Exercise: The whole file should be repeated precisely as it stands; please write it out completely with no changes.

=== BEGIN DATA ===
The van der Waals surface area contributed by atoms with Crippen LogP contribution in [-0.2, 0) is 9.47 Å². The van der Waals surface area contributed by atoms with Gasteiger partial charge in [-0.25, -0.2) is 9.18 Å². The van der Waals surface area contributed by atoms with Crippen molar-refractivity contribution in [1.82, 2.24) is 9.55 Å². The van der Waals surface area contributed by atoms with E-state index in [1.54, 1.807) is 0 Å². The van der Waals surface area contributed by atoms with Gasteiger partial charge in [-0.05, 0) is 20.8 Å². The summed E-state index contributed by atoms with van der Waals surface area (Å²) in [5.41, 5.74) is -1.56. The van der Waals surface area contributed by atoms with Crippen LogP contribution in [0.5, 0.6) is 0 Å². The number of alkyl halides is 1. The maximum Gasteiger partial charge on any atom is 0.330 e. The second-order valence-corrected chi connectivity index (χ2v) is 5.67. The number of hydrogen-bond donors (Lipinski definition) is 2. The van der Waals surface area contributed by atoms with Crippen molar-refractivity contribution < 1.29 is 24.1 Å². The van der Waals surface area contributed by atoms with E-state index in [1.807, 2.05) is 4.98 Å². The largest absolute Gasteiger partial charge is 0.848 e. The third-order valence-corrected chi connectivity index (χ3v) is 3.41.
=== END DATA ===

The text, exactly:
The van der Waals surface area contributed by atoms with Crippen LogP contribution in [-0.2, 0) is 9.47 Å². The van der Waals surface area contributed by atoms with Gasteiger partial charge in [-0.25, -0.2) is 9.18 Å². The van der Waals surface area contributed by atoms with Crippen molar-refractivity contribution in [1.82, 2.24) is 9.55 Å². The van der Waals surface area contributed by atoms with E-state index in [1.54, 1.807) is 0 Å². The van der Waals surface area contributed by atoms with Gasteiger partial charge in [-0.05, 0) is 20.8 Å². The summed E-state index contributed by atoms with van der Waals surface area (Å²) in [5.41, 5.74) is -1.56. The van der Waals surface area contributed by atoms with Crippen LogP contribution in [0.5, 0.6) is 0 Å². The number of alkyl halides is 1. The maximum Gasteiger partial charge on any atom is 0.330 e. The second-order valence-corrected chi connectivity index (χ2v) is 5.67. The number of hydrogen-bond donors (Lipinski definition) is 2. The van der Waals surface area contributed by atoms with Crippen molar-refractivity contribution < 1.29 is 24.1 Å². The van der Waals surface area contributed by atoms with E-state index in [1.807, 2.05) is 4.98 Å². The largest absolute Gasteiger partial charge is 0.848 e. The third-order valence-corrected chi connectivity index (χ3v) is 3.41.